Also, I saw the Breeders live about two years ago and they are still rad. The Deal sisters look pretty much the same. Aged well.
    Isn't it weird how perspectives change, specifically in film? Things you remember as a kid are TOTALLY different when they are rewatched.

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    Quote Quoting D_Davis (view post)
    Uwe Boll movies > all Marvel U movies

  9. #59



    47. MY DINNER WITH ANDRE (1981)
    “… that moment when Marlon Brando sent the Indian woman to accept the Oscar, and everything went haywire? Things just very rarely go haywire now. And if you're just operating by habit, then you're not really living. ”

    I love when characters in a film can talk, share, and continue to talk and share ideas without the director judging them by cutting off the storytelling to change scenes and move on. My Dinner with Andre is centered around a long conversation over dinner between two characters - Wally and Andre - where they share their experiences and feelings on their lives.
    Such a simple conceit for a film, yet one that feels rich and vibrant - thoughtful and sincere - no matter who I am as a viewer at the time, no matter what is going on in my life. The film has a dated, yet timeless look to itself. Its New York City in 1980. A seemingly chilly day (Wally’s nose looks a little red at the beginning) though not cold enough for Wally to wear gloves. He’s off to see Andre for dinner, admitting this is a reluctant meeting for him. Sharing his thoughts about pining for his girlfriend to be home to make him dinner instead, he reveals he hasn’t been the biggest fan of his dinner partner for that evening. They meet, the wine flows, the history between them, the history of history. Andre’s travels. Nothing is off the table, not even electric blankets. It’s all about life. Living. Experiences.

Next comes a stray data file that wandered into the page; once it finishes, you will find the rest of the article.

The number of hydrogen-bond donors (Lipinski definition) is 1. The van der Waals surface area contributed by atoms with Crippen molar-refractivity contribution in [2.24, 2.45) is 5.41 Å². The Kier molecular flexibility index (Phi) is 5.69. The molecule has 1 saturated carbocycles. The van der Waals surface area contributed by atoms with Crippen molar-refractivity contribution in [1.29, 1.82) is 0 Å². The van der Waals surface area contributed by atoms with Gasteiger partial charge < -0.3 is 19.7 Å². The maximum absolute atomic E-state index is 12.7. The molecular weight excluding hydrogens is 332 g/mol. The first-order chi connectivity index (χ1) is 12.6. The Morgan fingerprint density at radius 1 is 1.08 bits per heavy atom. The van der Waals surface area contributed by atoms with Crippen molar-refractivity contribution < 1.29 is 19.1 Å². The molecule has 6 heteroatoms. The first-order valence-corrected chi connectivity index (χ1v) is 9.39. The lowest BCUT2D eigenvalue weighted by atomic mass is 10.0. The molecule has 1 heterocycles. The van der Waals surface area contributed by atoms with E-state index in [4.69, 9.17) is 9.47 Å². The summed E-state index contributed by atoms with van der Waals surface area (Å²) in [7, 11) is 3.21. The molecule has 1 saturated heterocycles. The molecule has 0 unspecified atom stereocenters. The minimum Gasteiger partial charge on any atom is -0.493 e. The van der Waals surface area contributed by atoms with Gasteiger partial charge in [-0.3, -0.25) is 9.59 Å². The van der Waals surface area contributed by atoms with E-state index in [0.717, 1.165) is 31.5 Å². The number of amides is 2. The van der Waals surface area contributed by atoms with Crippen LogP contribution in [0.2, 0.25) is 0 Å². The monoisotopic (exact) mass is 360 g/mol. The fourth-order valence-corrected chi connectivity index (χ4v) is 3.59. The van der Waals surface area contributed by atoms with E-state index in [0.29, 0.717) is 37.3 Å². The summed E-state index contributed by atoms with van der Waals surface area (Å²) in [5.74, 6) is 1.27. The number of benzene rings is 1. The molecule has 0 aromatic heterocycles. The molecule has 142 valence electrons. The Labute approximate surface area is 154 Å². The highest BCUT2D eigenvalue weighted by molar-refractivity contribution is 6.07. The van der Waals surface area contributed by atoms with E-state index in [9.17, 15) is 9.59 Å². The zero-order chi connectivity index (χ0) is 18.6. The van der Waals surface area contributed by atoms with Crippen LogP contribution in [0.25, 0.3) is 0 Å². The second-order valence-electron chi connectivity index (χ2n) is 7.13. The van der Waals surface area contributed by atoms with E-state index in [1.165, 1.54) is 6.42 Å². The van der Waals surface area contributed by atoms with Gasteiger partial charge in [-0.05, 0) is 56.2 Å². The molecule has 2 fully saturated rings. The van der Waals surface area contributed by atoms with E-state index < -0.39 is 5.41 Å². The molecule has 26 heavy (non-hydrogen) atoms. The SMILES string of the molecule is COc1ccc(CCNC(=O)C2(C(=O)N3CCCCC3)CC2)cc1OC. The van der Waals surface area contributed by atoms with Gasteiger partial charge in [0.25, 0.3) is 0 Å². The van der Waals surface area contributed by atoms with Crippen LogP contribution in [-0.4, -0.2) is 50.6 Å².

I know this may be a film for very few rather than many. Louis Malle’s introspective take on this conversation is filled with nuance though what each man brings to the discussion, as well as their ability to listen, be enthused or passionate. I admire this movie for its endless ability to be as tasty and satisfying as any good meal.

    (streaming on Criterion Channel, HBO MAX, Kanopy)

  10. #60
    collecting tapes Skitch's Avatar
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    You know what childhood fav I was absolutely shocked kinda held up? Baby: Secret of the Lost Legend.

  11. #61
    The Conformist is wonderful, really love that film.

  12. #62
    Cinematographer Idioteque Stalker's Avatar
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    Very curious about My Dinner with Andre. Such an audacious premise for a feature length film. Sounds like Malle was able to pull it off.

  13. #63
    Quote Quoting Idioteque Stalker (view post)
    Very curious about My Dinner with Andre. Such an audacious premise for a feature length film. Sounds like Malle was able to pull it off.